Perhaps if more care went into budget preparation by City Hall, taxpayers wouldn’t keep getting slammed year after year with tax increase 'dopplegangers.'
Carbondale resident John Moran has lambasted Mayor Justin Taylor’s latest pseudo tax hike, and said he will go to court rather than voluntarily pay it.
What raised Moran's dander was the new $50 annual "fire protection fee" imposed on every city property, including empty lots.
Moran was joined in his opposition to the new tax by former councilman Eric Farrell, who questioned the legality of council passing an ordinance whose provisions had been altered between readings.
Carbondale residents may remember Moran. He was the guy who served eight years as mayor without raising taxes, without imposing pseudo-tax hikes disguised as "fees," without running up eight straight years of deficits, without putting the City millions of dollars in the hole, and without cutting city services.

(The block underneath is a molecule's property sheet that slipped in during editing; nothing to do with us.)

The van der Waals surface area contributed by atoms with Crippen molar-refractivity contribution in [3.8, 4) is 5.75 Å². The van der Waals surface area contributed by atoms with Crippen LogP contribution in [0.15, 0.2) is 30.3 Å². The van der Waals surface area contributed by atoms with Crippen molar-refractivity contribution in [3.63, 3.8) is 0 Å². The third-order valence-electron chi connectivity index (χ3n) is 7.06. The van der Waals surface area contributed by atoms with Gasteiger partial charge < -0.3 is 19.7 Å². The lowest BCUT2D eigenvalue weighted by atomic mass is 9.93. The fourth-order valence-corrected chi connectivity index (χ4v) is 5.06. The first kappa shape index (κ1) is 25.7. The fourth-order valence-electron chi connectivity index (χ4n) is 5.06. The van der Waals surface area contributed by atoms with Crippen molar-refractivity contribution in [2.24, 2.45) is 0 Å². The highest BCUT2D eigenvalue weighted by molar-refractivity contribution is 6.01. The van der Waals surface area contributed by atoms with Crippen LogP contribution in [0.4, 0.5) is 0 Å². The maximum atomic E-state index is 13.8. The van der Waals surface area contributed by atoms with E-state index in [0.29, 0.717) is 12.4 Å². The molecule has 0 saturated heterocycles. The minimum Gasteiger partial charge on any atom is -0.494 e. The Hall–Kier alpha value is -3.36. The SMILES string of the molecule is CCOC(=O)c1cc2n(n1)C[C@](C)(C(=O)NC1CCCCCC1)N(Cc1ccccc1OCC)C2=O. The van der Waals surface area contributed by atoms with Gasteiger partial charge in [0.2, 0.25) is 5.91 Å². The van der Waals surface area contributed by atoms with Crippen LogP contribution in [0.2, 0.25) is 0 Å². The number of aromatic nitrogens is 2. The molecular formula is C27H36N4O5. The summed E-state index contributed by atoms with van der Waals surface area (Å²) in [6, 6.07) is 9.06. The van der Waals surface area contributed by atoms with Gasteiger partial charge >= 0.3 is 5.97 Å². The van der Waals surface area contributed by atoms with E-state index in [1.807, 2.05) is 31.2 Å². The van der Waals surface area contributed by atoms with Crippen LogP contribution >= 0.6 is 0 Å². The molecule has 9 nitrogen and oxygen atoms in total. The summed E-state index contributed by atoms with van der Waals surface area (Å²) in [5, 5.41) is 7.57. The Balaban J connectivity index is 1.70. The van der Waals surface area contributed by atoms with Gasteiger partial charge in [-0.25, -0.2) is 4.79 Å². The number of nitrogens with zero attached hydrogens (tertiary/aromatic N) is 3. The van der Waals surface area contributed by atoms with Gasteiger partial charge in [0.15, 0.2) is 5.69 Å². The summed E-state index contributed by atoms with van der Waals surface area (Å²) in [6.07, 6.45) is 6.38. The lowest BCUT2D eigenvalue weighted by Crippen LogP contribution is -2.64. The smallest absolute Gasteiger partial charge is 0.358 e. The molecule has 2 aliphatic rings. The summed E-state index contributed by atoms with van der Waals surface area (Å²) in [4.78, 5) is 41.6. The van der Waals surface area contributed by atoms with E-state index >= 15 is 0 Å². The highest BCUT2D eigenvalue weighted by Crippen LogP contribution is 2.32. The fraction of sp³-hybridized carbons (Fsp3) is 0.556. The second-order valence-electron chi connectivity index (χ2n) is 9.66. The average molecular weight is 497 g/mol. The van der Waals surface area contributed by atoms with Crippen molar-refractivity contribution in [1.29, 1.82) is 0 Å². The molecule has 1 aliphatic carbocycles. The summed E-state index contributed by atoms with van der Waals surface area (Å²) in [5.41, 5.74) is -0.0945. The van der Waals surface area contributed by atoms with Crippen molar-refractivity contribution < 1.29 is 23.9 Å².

Farrell is remembered as the councilman who had the unmtigated gall to call Mayor Taylor to task for playing with the City budget without seeking advice and consent of council as required by the City Charter, so irking Taylor that His Honor pulled out all stops to prevent Farrell from being re-elected.
Moran and Farrell are not alone in protesting this odious excursion of City officials into taxpayers' pockets. The vocal opposition to the new ‘tax’ represents a sea change in Carbondale: where earlier tax hikes, deficit spending and a growing city debt has done little to rouse taxpayers, more than a few property owners are now up in arms over yet another tax hike disguised as a "fee," and, like Moran, vowing not to to pay it.
Perhaps if more care went into budget preparation, if Council exercised its City Charter-mandated responsibility of checks and balances, and City Hall capped spending, taxpayers wouldn’t keep getting slammed year after year with tax increase dopplegangers (a.k.a ‘fees’), and wouldn’t be imposing on working people the second highest wage tax of the 40 political subdivisions in Lackawanna County (only Scranton’s is higher).